THAT’S LIFE: Unblocking cowardice valve

I’VE been reading a book by documentary maker Polly Morland called Society of Timid Souls: or How to be Brave.
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It’s a lively tome well worth a browse, particularly if you’re a gutless wonder.

Despite filming many terrible things in many scary places, Polly felt she was not that courageous.

So the essential question of her book is: Can we learn to be brave?

Or are most of us doomed to be wimps who hide behind their fingers every time a scary moment comes up at the movies.

And I’m not just talking Jaws here.

Think National Velvet.

Jaws sent me over the edge actually, inflicting psychological wounds much deeper than anything physical suffered at the mouth of what was apparently the fakest looking rubber shark in the history of prosthetic sharks.

Seemed real enough to me, but that’s fear for you, of fear itself. I remember I went for a surf after seeing that flick, primarily to try to unblock the cowardice valve. Or block it as the case may be.

And would you believe it, there was a shark alarm. I remember squirting adrenaline. Not as pleasant as some snow boarders would have us believe.

At first I’d thought it was a cruel joke. A cliche. Impossible. And yet, there were the people on the beach waving. And there was I, the only person left in the water, floating on my surfboard like a harp seal above a pilchard school with the water going “lap, lap’’. Always the “lap lap” when things get sharky.

They say it’s the shark you never see that’s gonna eat you, which is ironic given how hard you start looking for sharks in these situations. Like the sight of a dorsal fin might be somehow reassuring. Amazing, too, how many you start seeing as paranoia peaks among the peaks. ‘‘Lap lap.’’

Another thing they say is you shouldn’t panic, as it sends out the signal you’re a wounded fish burger.

God they say a lot of things.

I was walking on water the last 30metres to shore. Hardly dignified, but who cared. I was ALIVE!! The only fear once on dry land was that people might recognise it wasn’t just sea water running down my leg.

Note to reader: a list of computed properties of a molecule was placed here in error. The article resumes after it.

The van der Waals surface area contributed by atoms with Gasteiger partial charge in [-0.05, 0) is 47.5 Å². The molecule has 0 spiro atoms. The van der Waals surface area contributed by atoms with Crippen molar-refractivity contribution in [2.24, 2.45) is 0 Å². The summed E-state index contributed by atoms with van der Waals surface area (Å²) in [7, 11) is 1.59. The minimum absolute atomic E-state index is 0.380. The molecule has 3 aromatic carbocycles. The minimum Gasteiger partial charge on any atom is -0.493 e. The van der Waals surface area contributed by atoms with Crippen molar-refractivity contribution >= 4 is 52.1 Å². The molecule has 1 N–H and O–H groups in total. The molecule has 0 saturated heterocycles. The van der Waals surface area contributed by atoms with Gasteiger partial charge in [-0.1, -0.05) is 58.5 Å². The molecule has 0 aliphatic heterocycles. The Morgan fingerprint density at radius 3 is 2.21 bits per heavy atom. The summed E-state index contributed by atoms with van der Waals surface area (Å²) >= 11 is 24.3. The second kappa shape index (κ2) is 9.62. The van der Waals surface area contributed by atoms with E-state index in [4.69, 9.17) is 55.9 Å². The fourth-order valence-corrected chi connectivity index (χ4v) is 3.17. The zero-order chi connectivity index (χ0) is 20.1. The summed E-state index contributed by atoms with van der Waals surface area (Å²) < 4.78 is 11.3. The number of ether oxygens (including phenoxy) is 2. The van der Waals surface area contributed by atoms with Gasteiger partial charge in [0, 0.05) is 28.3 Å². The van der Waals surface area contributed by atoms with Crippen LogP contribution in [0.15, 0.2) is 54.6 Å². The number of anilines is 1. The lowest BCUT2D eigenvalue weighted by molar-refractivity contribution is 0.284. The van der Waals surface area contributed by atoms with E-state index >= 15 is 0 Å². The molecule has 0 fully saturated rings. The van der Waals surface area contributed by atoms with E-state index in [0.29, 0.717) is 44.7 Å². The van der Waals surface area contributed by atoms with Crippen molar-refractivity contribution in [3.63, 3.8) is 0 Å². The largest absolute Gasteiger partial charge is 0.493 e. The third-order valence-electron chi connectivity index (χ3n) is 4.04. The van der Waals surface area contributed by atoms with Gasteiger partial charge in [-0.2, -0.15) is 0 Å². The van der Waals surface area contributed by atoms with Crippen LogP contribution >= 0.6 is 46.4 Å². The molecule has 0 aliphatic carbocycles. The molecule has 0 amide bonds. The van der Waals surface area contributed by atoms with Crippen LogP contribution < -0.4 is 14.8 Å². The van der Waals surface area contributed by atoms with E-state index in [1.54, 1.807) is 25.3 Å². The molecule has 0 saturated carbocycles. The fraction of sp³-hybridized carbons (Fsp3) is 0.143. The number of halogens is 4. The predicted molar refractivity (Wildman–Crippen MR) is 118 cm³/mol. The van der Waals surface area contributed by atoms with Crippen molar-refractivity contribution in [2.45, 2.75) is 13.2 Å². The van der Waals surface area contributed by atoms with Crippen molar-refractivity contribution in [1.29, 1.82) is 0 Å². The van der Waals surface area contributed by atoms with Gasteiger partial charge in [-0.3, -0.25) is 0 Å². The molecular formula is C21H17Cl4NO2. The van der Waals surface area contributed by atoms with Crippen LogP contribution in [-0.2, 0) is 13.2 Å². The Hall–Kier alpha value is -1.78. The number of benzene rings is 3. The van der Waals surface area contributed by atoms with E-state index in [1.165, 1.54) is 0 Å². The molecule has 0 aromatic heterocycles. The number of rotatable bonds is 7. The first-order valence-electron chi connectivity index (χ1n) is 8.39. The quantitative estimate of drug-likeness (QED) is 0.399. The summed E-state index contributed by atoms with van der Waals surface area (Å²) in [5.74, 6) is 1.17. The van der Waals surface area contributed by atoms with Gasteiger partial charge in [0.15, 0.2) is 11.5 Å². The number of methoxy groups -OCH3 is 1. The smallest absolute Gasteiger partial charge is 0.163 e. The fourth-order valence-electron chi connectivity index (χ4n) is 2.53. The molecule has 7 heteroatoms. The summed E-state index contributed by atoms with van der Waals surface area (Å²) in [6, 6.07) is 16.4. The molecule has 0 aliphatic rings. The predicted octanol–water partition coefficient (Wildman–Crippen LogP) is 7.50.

I’m sure we all have our Room 101s and I’d love to hear them.

It is into this headspace that Morland’s book engages the mind.

The phrase “timid souls’’ Morland explains is attributed to Theodore Roosevelt who in 1910 lauded “the man in the arena, whose face is marred by dust and sweat and blood; who strives valiantly; … who at the best knows in the end the triumph of high achievement, and who at the worst, if he fails, at least fails while daring greatly, so that his place will never be with those cold and timid souls who neither know victory nor defeat”.

Such words have gone on to inspire generations of triathletes, and horrified the makers of video games.

Translated into Strine, it means “Get off ya arse and have a go.”

The phrase was picked up by a group of stage-frightened Manhattan musos in 1942 who gathered weekly to conquer their performance yips, thus becoming the original ‘‘Society’’ of timid souls.

Morland moves forward with the concept, interviewing an eclectic range of would-be wimps – soldiers, bull-fighters, mothers in labour etc – to explore the physical and philosophical nature of bravery.

Along the way she poses questions like, is it really being brave in combat to run into a minefield to rescue a wounded mate.

A lot of soldiers say no: it’s what they train for and anticipate. Anti-heroic almost. Something that comes from practice.

A famous Spanish matador told Morland he felt no fear in the ring but dreaded worse fates outside it, ‘‘like sleeping alone’’.

A brave thing to say, I thought, to an obviously fiercely intelligent woman as it was one hell of a sleazy line.

Scientists have traced the fear response to the amygdala in the brain and noted that if you get a lesion there, you can become immune to the signals of fear, and hence feel no fear.

But is that being brave?

Yes it helps if you’re fronting ICAC, but true courage, Morland argues, involves anticipating fear, experiencing fear, and overcoming it.

That only comes if you’re Eddie Obeid.

Morland examines the idea that fear is an enhancer of life, and its absence symptomatic of death?

Certainly that didn’t resonate that day in the surf with the shark, although it got me contemplating the symptoms of death all right. Particularly that of being torn to pieces.

While reading this book I spoke to a woman who survived a horrendous airflight over a volcano in Indonesia in 1982 when her plane lost all engine power and was gliding to certain obliteration.

The woman noted at the time that people reacted differently.

Some put on rain coats, thinking if they were going to ditch in the water, they’d better try to stay dry. Her response was to put on woollen socks.

Courage, it seemed, didn’t really need to be informed by logic. Just an all-pervading need to keep your tootsies warm.

Perhaps that in the end sums up bravery, something that makes no sense – you just hope you can bring it when the time requires.

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